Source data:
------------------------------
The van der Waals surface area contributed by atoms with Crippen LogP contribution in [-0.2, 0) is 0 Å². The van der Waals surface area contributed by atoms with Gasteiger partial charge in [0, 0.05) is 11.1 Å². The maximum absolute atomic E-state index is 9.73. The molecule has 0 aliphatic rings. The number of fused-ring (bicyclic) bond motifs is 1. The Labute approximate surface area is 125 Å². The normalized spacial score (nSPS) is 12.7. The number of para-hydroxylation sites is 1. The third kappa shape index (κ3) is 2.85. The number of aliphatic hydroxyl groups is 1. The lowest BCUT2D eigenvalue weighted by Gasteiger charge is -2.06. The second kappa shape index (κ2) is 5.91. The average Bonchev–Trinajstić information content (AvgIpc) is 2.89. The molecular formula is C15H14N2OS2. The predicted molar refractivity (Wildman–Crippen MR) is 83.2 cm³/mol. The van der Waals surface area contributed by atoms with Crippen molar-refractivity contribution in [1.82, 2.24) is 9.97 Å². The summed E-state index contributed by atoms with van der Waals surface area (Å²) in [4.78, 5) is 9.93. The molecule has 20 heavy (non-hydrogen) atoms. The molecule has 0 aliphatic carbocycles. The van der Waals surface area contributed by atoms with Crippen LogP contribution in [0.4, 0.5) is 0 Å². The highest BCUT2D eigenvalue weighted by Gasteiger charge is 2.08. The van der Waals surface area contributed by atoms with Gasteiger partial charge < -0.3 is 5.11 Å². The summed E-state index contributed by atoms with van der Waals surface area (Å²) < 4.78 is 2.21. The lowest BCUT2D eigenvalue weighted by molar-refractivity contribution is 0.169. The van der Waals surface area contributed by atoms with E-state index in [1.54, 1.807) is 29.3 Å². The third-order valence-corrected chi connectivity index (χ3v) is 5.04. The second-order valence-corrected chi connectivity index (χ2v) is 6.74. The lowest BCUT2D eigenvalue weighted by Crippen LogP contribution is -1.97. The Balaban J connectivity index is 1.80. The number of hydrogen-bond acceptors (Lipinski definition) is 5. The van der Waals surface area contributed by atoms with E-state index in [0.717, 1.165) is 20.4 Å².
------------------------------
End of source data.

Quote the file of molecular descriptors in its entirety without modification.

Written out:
The van der Waals surface area contributed by atoms with Crippen LogP contribution in [-0.2, 0) is 0 Å². The van der Waals surface area contributed by atoms with Gasteiger partial charge in [0, 0.05) is 11.1 Å². The maximum absolute atomic E-state index is 9.73. The molecule has 0 aliphatic rings. The number of fused-ring (bicyclic) bond motifs is 1. The Labute approximate surface area is 125 Å². The normalized spacial score (nSPS) is 12.7. The number of para-hydroxylation sites is 1. The third kappa shape index (κ3) is 2.85. The number of aliphatic hydroxyl groups is 1. The lowest BCUT2D eigenvalue weighted by Gasteiger charge is -2.06. The second kappa shape index (κ2) is 5.91. The average Bonchev–Trinajstić information content (AvgIpc) is 2.89. The molecular formula is C15H14N2OS2. The predicted molar refractivity (Wildman–Crippen MR) is 83.2 cm³/mol. The van der Waals surface area contributed by atoms with Crippen molar-refractivity contribution in [1.82, 2.24) is 9.97 Å². The summed E-state index contributed by atoms with van der Waals surface area (Å²) in [4.78, 5) is 9.93. The molecule has 20 heavy (non-hydrogen) atoms. The molecule has 0 aliphatic carbocycles. The van der Waals surface area contributed by atoms with Crippen LogP contribution in [0.4, 0.5) is 0 Å². The highest BCUT2D eigenvalue weighted by Gasteiger charge is 2.08. The van der Waals surface area contributed by atoms with Gasteiger partial charge < -0.3 is 5.11 Å². The summed E-state index contributed by atoms with van der Waals surface area (Å²) < 4.78 is 2.21. The lowest BCUT2D eigenvalue weighted by molar-refractivity contribution is 0.169. The van der Waals surface area contributed by atoms with E-state index in [1.54, 1.807) is 29.3 Å². The third-order valence-corrected chi connectivity index (χ3v) is 5.04. The second-order valence-corrected chi connectivity index (χ2v) is 6.74. The lowest BCUT2D eigenvalue weighted by Crippen LogP contribution is -1.97. The Balaban J connectivity index is 1.80. The number of hydrogen-bond acceptors (Lipinski definition) is 5. The van der Waals surface area contributed by atoms with E-state index in [0.717, 1.165) is 20.4 Å².